Books are great for a lot of things besides reading. I can't find the book from which I copied these illustrations from King Arthur; they are not from the original edition, but the artist is Louis Rhead. They're also typical of some of my favorite illustrated fiction; I just love the style of late-19th and early 20th century books, often inspired by Pre-Raphaelite art & design, and usually they look great in an olde english home.

This example, and another depicting Arthur and Mordred, have been gracing my dining room wall for about 15 years now. However, they are not simply scans of the book illustrations, which are originally black and white. The process used for this (long before I even owned a computer) was to zoom the image on an office copier to about 10 x 14 inches, insert some high, quality, acid-free 11 x 17 paper into the copier and print. Subsequently, I hand-colored the output with colored pencils, then matted and framed them.

The frames are indeed very plain, but the images are so detailed and the wallpaper behind them is rather busy, so I thought it would be a nice contrast. I really think a more ornate frame would be a distraction; then again, I couldn't afford a more ornate frame at the time, and that may have been a factor.

I've used similar techniques in the past, and you could certainly do this all using today's illustration software, but I like the hand-rendered quality of the colored pencil. In a similar vein, I've scanned some B&W images from old architecture books and hand-tinted them in Photoshop, usually to match a special single color in a room--like a particular wall paint, for example. Of course, I also know some people also cut books apart to use the illustrations as art, but normally I would consider this a high crime, unless the book is damaged beyond repair / incomplete...or still in print, and therefore easily replaceable.
Share:

Now THIS is a book...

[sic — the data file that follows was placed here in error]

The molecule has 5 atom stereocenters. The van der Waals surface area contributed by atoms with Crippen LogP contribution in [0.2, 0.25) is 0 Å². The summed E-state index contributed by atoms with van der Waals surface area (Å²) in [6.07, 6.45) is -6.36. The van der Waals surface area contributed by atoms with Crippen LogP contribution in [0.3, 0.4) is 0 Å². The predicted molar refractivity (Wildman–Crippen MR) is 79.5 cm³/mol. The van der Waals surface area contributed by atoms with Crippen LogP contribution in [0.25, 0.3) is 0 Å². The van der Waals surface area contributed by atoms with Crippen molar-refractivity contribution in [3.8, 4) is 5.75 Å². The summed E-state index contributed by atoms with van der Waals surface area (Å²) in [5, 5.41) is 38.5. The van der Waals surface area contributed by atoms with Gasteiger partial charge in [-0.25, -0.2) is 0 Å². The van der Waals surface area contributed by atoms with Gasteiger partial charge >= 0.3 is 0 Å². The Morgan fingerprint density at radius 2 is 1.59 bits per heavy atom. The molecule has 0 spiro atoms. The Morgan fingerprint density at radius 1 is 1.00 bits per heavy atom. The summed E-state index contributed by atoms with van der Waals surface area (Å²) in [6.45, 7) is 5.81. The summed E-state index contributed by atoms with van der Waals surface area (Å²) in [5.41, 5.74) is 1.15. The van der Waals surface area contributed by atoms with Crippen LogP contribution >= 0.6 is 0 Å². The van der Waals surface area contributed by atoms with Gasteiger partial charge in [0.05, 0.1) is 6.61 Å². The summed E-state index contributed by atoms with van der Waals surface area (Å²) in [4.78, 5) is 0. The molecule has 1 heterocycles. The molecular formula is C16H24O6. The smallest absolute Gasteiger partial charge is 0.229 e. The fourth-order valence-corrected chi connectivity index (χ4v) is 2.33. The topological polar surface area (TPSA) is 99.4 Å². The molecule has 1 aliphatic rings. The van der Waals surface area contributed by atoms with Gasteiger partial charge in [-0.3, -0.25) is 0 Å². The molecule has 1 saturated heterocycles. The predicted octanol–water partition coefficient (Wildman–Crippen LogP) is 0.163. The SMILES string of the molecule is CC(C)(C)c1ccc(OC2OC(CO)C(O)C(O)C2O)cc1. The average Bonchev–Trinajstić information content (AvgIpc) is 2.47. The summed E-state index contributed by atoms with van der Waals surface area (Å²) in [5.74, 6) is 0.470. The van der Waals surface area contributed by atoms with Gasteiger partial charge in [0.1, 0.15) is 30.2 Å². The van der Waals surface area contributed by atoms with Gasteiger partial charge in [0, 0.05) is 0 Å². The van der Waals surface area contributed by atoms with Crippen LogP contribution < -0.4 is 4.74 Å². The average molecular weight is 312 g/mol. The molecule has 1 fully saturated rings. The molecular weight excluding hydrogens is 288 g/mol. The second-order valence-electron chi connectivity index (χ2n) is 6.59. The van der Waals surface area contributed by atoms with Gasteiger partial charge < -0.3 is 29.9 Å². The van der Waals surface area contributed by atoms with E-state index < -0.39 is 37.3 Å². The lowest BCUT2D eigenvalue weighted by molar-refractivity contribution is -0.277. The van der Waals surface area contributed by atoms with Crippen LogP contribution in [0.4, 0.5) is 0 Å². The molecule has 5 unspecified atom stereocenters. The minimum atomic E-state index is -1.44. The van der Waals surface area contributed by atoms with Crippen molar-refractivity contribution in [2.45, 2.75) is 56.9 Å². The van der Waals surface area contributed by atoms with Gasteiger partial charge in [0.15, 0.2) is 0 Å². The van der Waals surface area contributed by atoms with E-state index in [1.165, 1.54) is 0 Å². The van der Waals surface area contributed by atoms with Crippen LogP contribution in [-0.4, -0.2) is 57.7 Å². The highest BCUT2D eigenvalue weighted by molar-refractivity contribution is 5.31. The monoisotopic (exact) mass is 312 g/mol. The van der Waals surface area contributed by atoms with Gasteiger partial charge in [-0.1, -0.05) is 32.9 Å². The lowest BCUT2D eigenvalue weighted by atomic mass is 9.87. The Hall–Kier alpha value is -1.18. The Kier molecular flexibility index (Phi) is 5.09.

I'll post this over here before I show it over on my book publishing blog, but here is Volume One in the pride of my book collection, a two-volume set from Thomas Garner and Arthur Stratton, entitled The Domestic Architecture of England During the Tudor Period. I think I picked these up about twelve years ago from Zubal in Cleveland; if you love this style of architecture, then having one of these books in your lap is an indescribable experience. And they are definitely lap books...at 12" x 16" inches, these big folios books weigh in at about 6-7 lbs each, I would estimate.

This was a Second Edition, published in 1929. The two volumes are a superb reference, featuring excellent written descriptions as well as a number of beautiful measured drawings of some of England's best known Tudor houses. There are a lot of excellent photographs as well; though they are, of course, in black and white and not in color, they are gorgeous to look at. In many cases, I actually prefer looking at these old B&W photos, since they seem to convey the appropriate feeling of "Olde England." The production is wonderful as well, and the graphic richness these books display--even with two-color printing--is quite remarkable.

Books like these are one of the reasons you see so many "stockbroker" tudors on the streets of our older neighborhoods. Nostalgia was a big draw early in the last century, and a host of revival style homes were being built all over America, with builders and architects inspired by books such as these. So was I, when I built my own home. Sadly, most builders today will try to ape these historical styles in a very clumsy manner, with unfortunate results.

It's also interesting to note that these books were published in 1929. While they were being prepared for print, I doubt that anyone would have seen the Great Depression coming, and that the period of building these great, expensive and majestic piles was pretty much over. During the 30's, the moderne age gradually took over. Not only was there less money to build, but let's face it--the smooth, spare styles of the new age, with it's comparable lack of detail--was cheaper to build. In today's economy, the effect on design will be interesting to contemplate.

By the way, I believe Zubal has another set of these.
Share:

Monday, January 5, 2009

The Glory of Old Books and Images

Being a lover of old books as it is, there are few things I enjoy more than paging through some ancient editions--particularly of architecture books, especially those printed from the late-19th century through the 1930's. Over the years, I have accumulated a fair collection of such titles, my prize possessions being a large two-volume folio-sized set published by Scribner's (via Batsford) around 1929.

But even the more humble examples can be enjoyable, since they so often include evocative photographs and drawings of houses found throughout the English countryside, in small towns and along quiet farm lanes. From leaning half-timbered hall houses and pargetted town homes to stately Jacobean mansions, one of the charms of these old books is that they portray a world which--in many ways--no longer exists. Over the months, I will try to share some of them with you.
Share: